Jesuits in Britain are divesting from fossil fuels
The Jesuits in Britain are divesting from companies whose major income is from the extraction of fossil fuels. The Jesuits in Britain have equity investments of about £400 million used to finance works and projects here in Britain and around the world, and are the largest Catholic religious order in the UK so far to join the global divestment movement. The assets will be fully divested by the end of 2020, with more than half of that divestment process already completed.
Jesuit Missions is the international office of the Jesuits in Britain, which is aligning with a global movement of divesting institutions with a combined value of more than $14 trillion in assets under management, up from a starting point of $50 billion just five years ago.
Efa Ravelonantoandro, Programmes Officer of the Centre Sociale Arrupe in Madagascar which is supported by Jesuit Missions, said: “Southern Madagascar is now too hot and we’re seeing more internal migration and with it a rise in crime and a lack of jobs . More frequent and severe flooding across the country has increased diseases among the population. The Centre Arrupe is directly affected because the medical clinic has been flooded. We do have lots of rivers in Madagascar, but we are not generating enough renewable energy. We need more investment in cleaner, renewable energy and a shift away from fossil fuel sources.”
Jesuit Missions is calling on the UK Government to take urgent action to reduce emissions and to encourage other nations to follow its lead, especially in the lead up to the crucial UN climate talks (COP26) taking place in Glasgow this November.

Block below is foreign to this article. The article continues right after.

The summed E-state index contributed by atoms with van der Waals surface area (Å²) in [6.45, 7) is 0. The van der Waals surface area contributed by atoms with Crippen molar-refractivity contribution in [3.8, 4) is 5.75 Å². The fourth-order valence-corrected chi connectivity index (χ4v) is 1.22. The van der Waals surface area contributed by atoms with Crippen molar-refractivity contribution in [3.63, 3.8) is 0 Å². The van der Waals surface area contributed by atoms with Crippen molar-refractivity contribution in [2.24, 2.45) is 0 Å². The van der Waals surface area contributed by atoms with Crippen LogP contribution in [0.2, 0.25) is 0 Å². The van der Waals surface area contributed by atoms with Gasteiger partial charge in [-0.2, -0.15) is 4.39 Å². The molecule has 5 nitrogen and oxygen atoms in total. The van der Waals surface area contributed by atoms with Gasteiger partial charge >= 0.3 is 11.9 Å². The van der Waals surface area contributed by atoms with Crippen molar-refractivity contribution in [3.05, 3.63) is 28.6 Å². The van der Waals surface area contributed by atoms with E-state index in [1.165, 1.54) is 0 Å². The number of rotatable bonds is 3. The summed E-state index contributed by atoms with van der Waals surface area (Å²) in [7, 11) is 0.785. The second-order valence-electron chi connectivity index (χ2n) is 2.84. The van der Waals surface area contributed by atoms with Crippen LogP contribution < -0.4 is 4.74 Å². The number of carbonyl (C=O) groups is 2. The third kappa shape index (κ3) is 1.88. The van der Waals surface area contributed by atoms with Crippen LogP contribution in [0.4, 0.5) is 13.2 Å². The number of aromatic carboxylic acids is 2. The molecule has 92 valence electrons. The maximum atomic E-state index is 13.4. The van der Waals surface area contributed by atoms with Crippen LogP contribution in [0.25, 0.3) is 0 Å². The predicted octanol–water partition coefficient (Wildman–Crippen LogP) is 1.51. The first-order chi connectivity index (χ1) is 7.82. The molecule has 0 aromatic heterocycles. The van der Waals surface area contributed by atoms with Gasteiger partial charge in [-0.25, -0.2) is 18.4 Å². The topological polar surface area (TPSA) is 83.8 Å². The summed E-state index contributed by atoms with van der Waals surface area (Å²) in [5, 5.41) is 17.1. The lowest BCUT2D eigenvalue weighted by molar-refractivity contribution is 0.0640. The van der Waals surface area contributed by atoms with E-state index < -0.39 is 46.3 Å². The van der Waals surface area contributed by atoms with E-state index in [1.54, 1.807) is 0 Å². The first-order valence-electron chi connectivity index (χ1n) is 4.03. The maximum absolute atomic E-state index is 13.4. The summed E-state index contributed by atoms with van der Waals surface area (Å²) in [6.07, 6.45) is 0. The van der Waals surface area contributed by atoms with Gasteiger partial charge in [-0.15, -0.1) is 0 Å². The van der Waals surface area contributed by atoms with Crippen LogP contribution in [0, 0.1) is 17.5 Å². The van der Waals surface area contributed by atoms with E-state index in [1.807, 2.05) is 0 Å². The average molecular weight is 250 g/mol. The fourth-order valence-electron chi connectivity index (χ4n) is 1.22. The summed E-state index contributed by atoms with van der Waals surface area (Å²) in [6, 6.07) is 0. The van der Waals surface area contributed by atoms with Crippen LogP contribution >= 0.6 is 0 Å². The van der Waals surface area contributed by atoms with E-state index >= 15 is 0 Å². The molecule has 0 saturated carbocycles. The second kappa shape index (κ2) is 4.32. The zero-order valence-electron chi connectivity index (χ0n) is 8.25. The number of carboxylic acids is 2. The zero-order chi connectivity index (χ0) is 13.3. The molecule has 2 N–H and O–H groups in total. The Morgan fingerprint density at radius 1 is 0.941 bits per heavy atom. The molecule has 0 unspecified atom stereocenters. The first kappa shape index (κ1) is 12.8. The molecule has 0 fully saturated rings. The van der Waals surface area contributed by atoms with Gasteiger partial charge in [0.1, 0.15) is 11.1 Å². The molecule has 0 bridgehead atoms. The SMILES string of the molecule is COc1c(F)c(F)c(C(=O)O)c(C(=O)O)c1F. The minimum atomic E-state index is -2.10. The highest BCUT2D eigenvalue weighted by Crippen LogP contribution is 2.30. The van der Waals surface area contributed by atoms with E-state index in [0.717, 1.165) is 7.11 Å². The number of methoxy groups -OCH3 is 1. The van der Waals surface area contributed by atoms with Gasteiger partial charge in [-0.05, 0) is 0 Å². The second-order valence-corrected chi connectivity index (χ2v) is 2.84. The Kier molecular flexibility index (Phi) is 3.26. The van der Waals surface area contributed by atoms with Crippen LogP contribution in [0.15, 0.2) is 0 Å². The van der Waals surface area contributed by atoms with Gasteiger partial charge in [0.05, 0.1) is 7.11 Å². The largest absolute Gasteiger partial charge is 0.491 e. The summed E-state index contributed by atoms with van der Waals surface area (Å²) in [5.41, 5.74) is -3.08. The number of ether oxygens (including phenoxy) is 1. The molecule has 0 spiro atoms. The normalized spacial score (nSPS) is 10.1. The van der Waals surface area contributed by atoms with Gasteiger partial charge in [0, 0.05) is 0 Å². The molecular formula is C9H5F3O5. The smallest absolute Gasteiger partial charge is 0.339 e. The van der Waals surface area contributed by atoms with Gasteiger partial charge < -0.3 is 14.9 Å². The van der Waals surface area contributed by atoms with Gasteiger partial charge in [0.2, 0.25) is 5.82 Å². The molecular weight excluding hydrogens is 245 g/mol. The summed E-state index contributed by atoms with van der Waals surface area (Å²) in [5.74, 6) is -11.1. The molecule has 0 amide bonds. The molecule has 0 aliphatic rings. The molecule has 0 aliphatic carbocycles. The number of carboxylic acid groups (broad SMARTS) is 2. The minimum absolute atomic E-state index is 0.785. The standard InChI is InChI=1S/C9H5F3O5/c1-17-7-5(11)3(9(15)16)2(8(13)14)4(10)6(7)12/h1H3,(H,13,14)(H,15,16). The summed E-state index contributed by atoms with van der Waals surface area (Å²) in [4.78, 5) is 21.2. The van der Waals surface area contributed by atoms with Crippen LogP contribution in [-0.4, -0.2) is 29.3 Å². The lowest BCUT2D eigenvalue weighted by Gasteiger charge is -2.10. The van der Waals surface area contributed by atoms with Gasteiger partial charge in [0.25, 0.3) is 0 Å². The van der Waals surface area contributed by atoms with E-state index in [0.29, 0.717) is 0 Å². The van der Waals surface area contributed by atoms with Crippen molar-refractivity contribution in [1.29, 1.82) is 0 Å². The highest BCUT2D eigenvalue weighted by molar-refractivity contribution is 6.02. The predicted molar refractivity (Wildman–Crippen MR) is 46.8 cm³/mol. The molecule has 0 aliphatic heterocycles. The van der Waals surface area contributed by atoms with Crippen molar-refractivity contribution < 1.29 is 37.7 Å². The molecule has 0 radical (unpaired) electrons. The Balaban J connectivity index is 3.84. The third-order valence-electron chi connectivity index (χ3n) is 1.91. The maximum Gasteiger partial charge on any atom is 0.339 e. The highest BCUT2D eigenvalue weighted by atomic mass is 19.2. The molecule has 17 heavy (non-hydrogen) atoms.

Paul Chitnis, Director of Jesuit Missions, said: “The world must respond to the enormous challenges and opportunities of climate change with far greater urgency. COP 26 in Glasgow can be the right moment. We see the impact of climate change on communities everywhere and it is the poorest, most marginalised people who suffer most. That is why the British public expect the UK to meet its climate commitments, including credible net-zero policies with the public and private investment necessary to achieve them.”
Jesuits in Britain recognise that this is just the beginning of a process of examining the wider impact of their investments, whether that be looking to increase positive investments in areas such as sustainable energy or to look deeper at the carbon footprint of companies invested in, or whether companies have links to potential human rights violations.
You might also be interest to read about the Jesuits in Britain’s shareholder resolution asking Barclays to stop financing the climate crisis.
Image credit: Bokani Tshidzu